Did Benazir Bhutto earn the death of a fool or the life a martyr?  Was she predestined to be cursed to an early grave from birth?

Was Benazir merely a puppet of the United States as some in the
mainstream news media are suggesting — or did she have real meaning in
her life and a purpose in her death?

Is the punishment of any forward-thinker in the world an early grave?

Does Bhutto’s death propel democracy forward in Pakistan — or is that movement irrevocably harmed in her demise?


  1. I always admired her – a woman leading a Muslim nation is an achievement from whatever standpoint you view it. AN achievement which was enough for her to pay the ultimate price.
    As with other political dynasties such as the Kennedy’s or the Ghandi’s there does seem to be an element of self fulfilling prophesy about it all.
    I think Pakistan is in for a period of considerable instability – whether the democratic process is killed or forwarded all depends on how the powers that be react to that. It is how we deal with issues as they arise that mark us.

  2. That makes a lot of sense, Nicola.
    When Bush spoke yesterday about her death, he looked sickened to me — as if his mighty plan in Pakistan has been demolished before his eyes.
    That sort of tempering of hope against despair has been missing from this administration and, perhaps, in Benzair’s death, some remorse and humility will come out of it in our Middle East foreign policy.
    I think there is a very fine line between foolishness and being cursed.

  3. Benazir Bhutto has been buried in the grave she dug for herself. She managed to enrage just about every group in the Pakistani region who had the will and the power to kill her, so her death was foreordained. Running a fiscally corrupt regime didn’t help her cause either…
    Benazir Bhutto attempted to do a lot of social improvements and some of that legacy will continue, so her life had meaning. We’ll have to see how politicians and the media spin her death in order to see what if any meaning her death will have. 🙁
    Since people are already “jumping to” draw the correlatives between Bhutto and Hillary, I’m morbidly interested in seeing how Hillary capitalizes on this.

  4. Hi jonolan!
    I heard Hillary on the radio this morning saying how she know Benzir for 11 years and how close they were.
    I agree there does seems to be some kind of strange entitlement in the Bhutto family that suggests they are the only clan that can bring peace and a calm democracy to the Middle East.
    I think that sort of national arrogance can be dangerous and it makes a lot of enemies in the process — especially when you’ve been living in the USA in exile for a long while.
    I think her death was more about thwarting the influence of the USA in the region than just killing her for being born into a name.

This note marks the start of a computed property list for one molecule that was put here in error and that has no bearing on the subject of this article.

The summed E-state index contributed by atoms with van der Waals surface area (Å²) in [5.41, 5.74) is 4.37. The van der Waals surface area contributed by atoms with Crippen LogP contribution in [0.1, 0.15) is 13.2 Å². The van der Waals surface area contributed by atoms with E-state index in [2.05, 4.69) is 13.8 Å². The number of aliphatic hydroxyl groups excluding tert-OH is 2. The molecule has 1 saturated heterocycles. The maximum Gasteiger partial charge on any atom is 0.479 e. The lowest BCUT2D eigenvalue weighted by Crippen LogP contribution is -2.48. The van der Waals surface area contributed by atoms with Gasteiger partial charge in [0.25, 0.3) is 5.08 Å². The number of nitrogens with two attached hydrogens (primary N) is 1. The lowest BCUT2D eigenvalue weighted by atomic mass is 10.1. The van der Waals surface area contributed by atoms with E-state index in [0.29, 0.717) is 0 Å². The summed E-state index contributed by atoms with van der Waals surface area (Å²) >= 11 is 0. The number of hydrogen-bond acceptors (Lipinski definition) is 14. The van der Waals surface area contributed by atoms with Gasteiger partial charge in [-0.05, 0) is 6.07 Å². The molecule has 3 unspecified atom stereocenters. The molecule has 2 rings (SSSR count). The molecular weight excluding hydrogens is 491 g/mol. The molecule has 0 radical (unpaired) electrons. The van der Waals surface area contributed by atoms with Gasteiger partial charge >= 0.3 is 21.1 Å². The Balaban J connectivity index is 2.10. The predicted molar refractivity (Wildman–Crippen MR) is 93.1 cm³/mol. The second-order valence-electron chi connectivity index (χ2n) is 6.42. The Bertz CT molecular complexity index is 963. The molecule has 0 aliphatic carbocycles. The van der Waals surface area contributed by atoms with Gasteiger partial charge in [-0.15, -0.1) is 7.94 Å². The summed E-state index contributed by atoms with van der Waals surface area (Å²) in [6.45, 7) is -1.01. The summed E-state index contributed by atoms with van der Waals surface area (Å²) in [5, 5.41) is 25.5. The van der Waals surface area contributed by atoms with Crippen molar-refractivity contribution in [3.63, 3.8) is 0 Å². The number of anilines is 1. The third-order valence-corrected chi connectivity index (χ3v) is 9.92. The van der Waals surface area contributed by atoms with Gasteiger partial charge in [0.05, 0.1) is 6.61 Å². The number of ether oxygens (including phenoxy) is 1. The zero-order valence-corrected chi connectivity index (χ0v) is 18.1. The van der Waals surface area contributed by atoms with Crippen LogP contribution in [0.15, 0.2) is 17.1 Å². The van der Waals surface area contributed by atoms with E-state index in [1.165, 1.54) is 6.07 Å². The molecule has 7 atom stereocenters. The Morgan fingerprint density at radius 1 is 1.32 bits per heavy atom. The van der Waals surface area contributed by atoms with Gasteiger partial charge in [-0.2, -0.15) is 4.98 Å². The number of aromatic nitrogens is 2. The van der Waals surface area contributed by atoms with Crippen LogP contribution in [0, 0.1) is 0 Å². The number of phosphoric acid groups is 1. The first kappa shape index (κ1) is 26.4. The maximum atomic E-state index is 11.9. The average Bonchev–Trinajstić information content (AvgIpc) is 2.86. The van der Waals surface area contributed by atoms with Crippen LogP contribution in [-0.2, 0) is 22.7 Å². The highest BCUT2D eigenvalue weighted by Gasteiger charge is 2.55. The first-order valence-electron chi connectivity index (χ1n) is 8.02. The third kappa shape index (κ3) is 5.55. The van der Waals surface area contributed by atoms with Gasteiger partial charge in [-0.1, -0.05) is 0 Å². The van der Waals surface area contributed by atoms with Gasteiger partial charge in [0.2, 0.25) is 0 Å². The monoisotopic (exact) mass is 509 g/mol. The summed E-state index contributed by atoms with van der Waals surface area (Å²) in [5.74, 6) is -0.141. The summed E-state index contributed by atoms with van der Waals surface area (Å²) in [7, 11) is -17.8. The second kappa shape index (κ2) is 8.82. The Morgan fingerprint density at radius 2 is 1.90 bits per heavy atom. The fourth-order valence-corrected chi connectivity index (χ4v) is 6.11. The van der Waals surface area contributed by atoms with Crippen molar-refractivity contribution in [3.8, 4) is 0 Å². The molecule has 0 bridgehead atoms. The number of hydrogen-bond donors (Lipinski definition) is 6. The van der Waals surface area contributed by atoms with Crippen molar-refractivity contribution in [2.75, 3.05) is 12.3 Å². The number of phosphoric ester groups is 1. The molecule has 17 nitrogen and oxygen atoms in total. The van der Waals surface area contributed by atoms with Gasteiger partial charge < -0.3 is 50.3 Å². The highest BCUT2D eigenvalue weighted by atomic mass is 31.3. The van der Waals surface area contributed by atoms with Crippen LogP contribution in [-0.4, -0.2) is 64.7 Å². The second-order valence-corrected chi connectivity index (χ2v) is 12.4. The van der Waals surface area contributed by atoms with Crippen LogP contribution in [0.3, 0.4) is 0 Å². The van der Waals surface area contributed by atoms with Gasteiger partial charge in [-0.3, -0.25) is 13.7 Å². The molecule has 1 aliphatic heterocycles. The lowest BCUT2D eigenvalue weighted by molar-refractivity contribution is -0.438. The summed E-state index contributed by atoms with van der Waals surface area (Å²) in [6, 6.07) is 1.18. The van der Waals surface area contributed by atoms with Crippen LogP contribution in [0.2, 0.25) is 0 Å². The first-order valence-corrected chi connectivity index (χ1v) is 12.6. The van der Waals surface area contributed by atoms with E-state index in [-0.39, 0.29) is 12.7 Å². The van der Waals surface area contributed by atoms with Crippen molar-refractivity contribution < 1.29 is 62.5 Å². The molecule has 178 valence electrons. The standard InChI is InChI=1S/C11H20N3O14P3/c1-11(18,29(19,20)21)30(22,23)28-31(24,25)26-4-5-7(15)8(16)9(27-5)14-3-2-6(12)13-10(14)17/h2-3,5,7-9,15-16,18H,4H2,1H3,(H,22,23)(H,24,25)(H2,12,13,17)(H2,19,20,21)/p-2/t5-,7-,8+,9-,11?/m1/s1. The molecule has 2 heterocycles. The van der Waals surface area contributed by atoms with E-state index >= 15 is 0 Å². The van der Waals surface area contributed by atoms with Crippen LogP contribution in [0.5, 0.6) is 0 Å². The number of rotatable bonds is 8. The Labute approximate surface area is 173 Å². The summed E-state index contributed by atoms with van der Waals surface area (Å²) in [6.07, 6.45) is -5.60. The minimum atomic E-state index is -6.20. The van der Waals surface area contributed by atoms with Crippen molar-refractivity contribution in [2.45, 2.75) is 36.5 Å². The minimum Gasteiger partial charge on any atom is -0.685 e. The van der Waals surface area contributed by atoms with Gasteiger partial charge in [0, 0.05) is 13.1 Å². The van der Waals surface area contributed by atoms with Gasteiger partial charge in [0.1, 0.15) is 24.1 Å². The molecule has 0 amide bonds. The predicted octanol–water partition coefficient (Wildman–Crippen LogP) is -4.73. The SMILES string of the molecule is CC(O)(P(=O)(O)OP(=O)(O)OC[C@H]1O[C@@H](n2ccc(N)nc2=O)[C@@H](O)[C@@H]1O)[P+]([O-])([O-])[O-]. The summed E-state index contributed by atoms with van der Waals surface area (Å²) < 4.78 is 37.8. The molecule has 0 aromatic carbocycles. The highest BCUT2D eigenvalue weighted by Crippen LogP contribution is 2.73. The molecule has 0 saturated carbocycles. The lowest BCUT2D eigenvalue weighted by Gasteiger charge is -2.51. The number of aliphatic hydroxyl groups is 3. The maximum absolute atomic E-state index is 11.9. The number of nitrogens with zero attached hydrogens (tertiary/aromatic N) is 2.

5. I think that sometimes to lead one has to take risks and be a little *foolhardy* perhaps?
    Unfortunately choosing the wrong *bed partner* ie the USA was a choice she has now paid the ultimate price for.

  6. Nicola —
    You’re right the USA is not popular in the world right now and our blatant friends become enemies of the world. That’s what you get when a foreign policy is unilateral and not inclusive.
    I thinki “foolhardy” is a good word. Bhutto returned to Pakistan because her safety had been promised by friends of the USA. She walked into a trap from which there was never an escape and always an end.
    On a similar note, I heard a new word yesterday to replace the fundamentalist — “Neo-Con” — label indicating hardcore “new conservatives” who love war in the name of God: “Theo-Cons.” Pretty apt, eh? 😀

  7. David,
    Just a clarification to an earlier comment of yours, Benazir spent the bulk of her self-imposed exile in Dubai (UAE).

  8. I think it is a great shame she believed them – actually it is a great shame she gave them too much credence in the first place and walked towards their path – rather than her own.
    “Theo- Con” is a pretty scary concept – but very accurate.

  9. Nicola —
    When I heard of her death, the first thing I thought was, “Where was Blackwater?” You’d think with so much blood and money and treasure already spent in our need for her to rule Pakistan, the USA would’ve had our most hardcore soldiers there by her side protecting our figurehead just as they protect our American business interests in Iraq.
    Well, “Neo-Con” is now ruined thanks to Rumsfeld and Cheney and Wolfowitz and Bolton and the rest of the horrible lot of them — so a new label was needed to anoint the new power structure and I guess, for now at least, “Theo-Con” is the current catchphrase.

  10. I hope you stick around with us, neelofer! You’d be a great addition to this blog as a commenter or even an author!
    Thanks for that outstanding timeline. It’s the best I’ve seen so far!

  11. It fascinates me, Nicola, that the cause of her death is “in doubt.” It seems such an easy thing to check! Bullet holes in her body? Or no bullet holes in her body?
    Why do I have a feeling her body is going to go missing from her grave forever soon… ?

  12. I suspect you may be right.
    The BBC is still carrying an earlier statement from the Pakistani authorities (Interior Ministry) blaming al-Qaeda – they have now amended the initial story to incorporate the “banged her head on the sun roof gov” story – but rather tellingly they still carry the headline “Bhutto killing blamed on al-Qaeda”.